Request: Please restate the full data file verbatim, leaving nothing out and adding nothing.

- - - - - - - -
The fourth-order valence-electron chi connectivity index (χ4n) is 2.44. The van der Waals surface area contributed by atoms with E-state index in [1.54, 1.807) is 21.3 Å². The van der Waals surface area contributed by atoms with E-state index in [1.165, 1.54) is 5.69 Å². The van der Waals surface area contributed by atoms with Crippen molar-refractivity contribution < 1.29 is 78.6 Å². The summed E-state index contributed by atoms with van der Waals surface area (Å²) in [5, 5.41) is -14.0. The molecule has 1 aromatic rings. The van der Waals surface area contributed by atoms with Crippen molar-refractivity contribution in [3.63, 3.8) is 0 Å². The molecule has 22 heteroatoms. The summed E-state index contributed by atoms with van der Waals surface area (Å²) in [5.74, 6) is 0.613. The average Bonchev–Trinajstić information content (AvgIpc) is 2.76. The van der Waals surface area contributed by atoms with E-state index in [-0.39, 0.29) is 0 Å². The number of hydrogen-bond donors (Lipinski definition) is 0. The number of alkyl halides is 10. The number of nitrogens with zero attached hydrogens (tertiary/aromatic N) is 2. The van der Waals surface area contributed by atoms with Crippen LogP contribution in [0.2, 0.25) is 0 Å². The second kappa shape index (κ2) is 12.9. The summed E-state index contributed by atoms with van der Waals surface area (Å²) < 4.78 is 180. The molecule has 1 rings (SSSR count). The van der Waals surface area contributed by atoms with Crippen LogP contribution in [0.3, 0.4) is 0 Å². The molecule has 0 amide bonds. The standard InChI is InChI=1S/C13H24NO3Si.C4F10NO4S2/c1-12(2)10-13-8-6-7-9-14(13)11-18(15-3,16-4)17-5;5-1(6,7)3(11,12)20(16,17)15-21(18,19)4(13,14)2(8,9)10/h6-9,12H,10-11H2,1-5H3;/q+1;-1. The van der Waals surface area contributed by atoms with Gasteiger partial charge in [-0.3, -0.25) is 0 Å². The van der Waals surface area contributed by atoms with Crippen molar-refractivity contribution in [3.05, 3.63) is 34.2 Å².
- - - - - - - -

The fourth-order valence-electron chi connectivity index (χ4n) is 2.44. The van der Waals surface area contributed by atoms with E-state index in [1.54, 1.807) is 21.3 Å². The van der Waals surface area contributed by atoms with E-state index in [1.165, 1.54) is 5.69 Å². The van der Waals surface area contributed by atoms with Crippen molar-refractivity contribution < 1.29 is 78.6 Å². The summed E-state index contributed by atoms with van der Waals surface area (Å²) in [5, 5.41) is -14.0. The molecule has 1 aromatic rings. The van der Waals surface area contributed by atoms with Crippen molar-refractivity contribution in [3.63, 3.8) is 0 Å². The molecule has 22 heteroatoms. The summed E-state index contributed by atoms with van der Waals surface area (Å²) in [5.74, 6) is 0.613. The average Bonchev–Trinajstić information content (AvgIpc) is 2.76. The van der Waals surface area contributed by atoms with E-state index in [-0.39, 0.29) is 0 Å². The number of hydrogen-bond donors (Lipinski definition) is 0. The number of alkyl halides is 10. The number of nitrogens with zero attached hydrogens (tertiary/aromatic N) is 2. The van der Waals surface area contributed by atoms with Crippen LogP contribution in [0.2, 0.25) is 0 Å². The second kappa shape index (κ2) is 12.9. The summed E-state index contributed by atoms with van der Waals surface area (Å²) < 4.78 is 180. The molecule has 1 rings (SSSR count). The van der Waals surface area contributed by atoms with Crippen LogP contribution in [0.3, 0.4) is 0 Å². The molecule has 0 amide bonds. The standard InChI is InChI=1S/C13H24NO3Si.C4F10NO4S2/c1-12(2)10-13-8-6-7-9-14(13)11-18(15-3,16-4)17-5;5-1(6,7)3(11,12)20(16,17)15-21(18,19)4(13,14)2(8,9)10/h6-9,12H,10-11H2,1-5H3;/q+1;-1. The van der Waals surface area contributed by atoms with Gasteiger partial charge in [-0.3, -0.25) is 0 Å². The van der Waals surface area contributed by atoms with Crippen molar-refractivity contribution in [3.05, 3.63) is 34.2 Å².